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Old 02-04-12, 01:47 PM   #1
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CLB-2 brakes are trying to kill me (Or: When braking power is TOO good) - C&V PSA

This morning, I took the '82 Superior out for a spin - the one bike in my fleet equipped with CLB's "CLB-2" centerpull brake calipers. They're extremely powerful, but the original, NOS pads were dry and noisy.



Perhaps too dry. During my ride, I hit the brakes excessively hard (mainly as I caught sight of the Mercedes that took out me and my Guerciotti EL 3 years ago), and found that I had sheared a quarter inch of pad in one sitting.

That wouldn't usually worry me, except for one thing - the CLB brake arms pivot on a 45 degree post, causing the pads to move upwards the more the arms flex inwards. I had angled the front of the pads based on their position during application, but I found this when I had come to a stop:



So be it. I shoved a set of Scott-Mathauser pads in place of the originals, and I thought that was the end of it.



Nope.



Get a load of the brake bolt; it has bent about 10 degrees at the front, and undoubtedly contributed to the tire damage. Luckily, the original bolts are simply zinc-plated square-neck bolts, and I can substitute them with any higher-grade, round-end, square-neck bolts from ACE Hardware. Regardless, the originals obviously can't take hard braking stress.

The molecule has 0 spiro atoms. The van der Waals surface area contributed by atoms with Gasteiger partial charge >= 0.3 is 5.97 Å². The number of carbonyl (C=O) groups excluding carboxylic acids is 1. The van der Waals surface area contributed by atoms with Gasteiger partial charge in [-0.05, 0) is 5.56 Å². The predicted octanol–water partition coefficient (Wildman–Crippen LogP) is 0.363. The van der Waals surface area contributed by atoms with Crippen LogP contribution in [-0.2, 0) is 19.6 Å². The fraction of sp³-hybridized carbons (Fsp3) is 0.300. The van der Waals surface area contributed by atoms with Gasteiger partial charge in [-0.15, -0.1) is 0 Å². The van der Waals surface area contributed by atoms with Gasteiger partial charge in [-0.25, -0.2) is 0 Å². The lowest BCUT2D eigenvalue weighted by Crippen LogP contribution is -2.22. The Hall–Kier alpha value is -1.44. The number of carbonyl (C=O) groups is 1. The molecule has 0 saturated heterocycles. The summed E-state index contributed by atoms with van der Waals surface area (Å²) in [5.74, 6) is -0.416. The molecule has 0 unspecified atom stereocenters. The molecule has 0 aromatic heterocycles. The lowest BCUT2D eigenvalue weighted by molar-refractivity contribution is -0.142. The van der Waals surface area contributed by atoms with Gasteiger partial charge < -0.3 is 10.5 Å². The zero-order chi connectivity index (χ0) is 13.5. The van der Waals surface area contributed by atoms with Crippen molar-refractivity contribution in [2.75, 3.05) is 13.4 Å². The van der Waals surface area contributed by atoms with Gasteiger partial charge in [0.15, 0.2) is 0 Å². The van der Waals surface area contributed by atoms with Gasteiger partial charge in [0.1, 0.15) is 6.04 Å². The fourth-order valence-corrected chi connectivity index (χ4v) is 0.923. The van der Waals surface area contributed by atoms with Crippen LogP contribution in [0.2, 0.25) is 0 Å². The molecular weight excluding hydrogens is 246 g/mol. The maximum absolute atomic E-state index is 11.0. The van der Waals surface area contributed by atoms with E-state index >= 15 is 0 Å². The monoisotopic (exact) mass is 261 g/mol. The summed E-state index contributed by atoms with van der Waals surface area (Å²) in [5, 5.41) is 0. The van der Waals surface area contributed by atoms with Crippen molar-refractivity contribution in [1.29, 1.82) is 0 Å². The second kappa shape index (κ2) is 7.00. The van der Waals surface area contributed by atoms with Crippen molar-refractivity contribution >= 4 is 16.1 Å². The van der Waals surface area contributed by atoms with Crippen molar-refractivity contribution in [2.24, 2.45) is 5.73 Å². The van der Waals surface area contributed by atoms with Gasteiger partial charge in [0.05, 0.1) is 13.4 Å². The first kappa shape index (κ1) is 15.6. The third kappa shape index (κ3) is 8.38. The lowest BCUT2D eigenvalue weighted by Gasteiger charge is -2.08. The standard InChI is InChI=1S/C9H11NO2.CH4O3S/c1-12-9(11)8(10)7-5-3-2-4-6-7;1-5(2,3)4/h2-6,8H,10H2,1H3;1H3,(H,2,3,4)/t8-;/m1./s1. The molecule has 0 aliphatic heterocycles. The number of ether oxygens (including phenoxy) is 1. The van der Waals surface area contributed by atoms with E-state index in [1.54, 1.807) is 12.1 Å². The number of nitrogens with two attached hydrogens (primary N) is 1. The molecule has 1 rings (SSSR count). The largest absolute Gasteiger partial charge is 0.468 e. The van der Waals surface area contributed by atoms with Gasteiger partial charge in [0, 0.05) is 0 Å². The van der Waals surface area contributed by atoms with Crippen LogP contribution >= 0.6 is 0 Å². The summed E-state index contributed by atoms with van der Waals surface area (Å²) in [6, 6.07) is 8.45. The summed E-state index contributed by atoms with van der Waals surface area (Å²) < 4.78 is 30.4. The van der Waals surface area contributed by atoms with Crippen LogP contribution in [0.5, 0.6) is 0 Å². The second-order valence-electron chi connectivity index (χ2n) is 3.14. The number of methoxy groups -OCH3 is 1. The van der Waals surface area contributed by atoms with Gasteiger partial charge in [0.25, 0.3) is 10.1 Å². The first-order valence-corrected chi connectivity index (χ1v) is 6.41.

I'm just glad I caught it in time. Thought I'd spread the word, even though these brakes aren't a frequent sighting.

-Kurt
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Old 02-04-12, 02:43 PM   #2
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I'll send over some coaster brakes....ASAP
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Old 02-04-12, 02:52 PM   #3
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I'll send over some coaster brakes....ASAP
Thanks, I could use some more orange, UofM freshman-junker-mobiles.

-Kurt
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Old 02-04-12, 04:01 PM   #4
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I'm glad that you and the Mercedes didn't meet once again...
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Old 02-04-12, 04:38 PM   #5
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Dare I say, I replace 25 year old pads as a matter of course, ol' chap.
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Old 02-04-12, 04:52 PM   #6
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^^ That's crazy talk!
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Old 02-04-12, 04:58 PM   #7
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All kidding aside Kurt, why would you not put new pads on?
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Old 02-04-12, 04:59 PM   #8